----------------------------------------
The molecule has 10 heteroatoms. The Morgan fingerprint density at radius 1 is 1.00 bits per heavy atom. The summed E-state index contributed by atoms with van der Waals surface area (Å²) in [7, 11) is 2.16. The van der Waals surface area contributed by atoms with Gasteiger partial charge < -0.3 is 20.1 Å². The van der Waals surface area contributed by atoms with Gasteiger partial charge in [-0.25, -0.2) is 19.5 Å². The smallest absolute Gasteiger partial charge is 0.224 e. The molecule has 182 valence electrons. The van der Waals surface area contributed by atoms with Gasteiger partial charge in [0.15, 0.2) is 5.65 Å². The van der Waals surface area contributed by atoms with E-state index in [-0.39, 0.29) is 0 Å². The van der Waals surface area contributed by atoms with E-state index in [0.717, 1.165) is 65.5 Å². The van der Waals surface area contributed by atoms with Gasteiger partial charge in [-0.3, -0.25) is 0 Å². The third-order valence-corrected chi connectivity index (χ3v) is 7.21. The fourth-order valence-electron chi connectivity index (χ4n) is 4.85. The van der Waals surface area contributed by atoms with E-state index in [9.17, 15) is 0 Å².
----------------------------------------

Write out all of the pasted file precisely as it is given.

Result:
The molecule has 10 heteroatoms. The Morgan fingerprint density at radius 1 is 1.00 bits per heavy atom. The summed E-state index contributed by atoms with van der Waals surface area (Å²) in [7, 11) is 2.16. The van der Waals surface area contributed by atoms with Gasteiger partial charge < -0.3 is 20.1 Å². The van der Waals surface area contributed by atoms with Gasteiger partial charge in [-0.25, -0.2) is 19.5 Å². The smallest absolute Gasteiger partial charge is 0.224 e. The molecule has 182 valence electrons. The van der Waals surface area contributed by atoms with Gasteiger partial charge in [0.15, 0.2) is 5.65 Å². The van der Waals surface area contributed by atoms with E-state index in [-0.39, 0.29) is 0 Å². The van der Waals surface area contributed by atoms with E-state index in [0.717, 1.165) is 65.5 Å². The van der Waals surface area contributed by atoms with Gasteiger partial charge in [-0.3, -0.25) is 0 Å². The third-order valence-corrected chi connectivity index (χ3v) is 7.21. The fourth-order valence-electron chi connectivity index (χ4n) is 4.85. The van der Waals surface area contributed by atoms with E-state index in [9.17, 15) is 0 Å².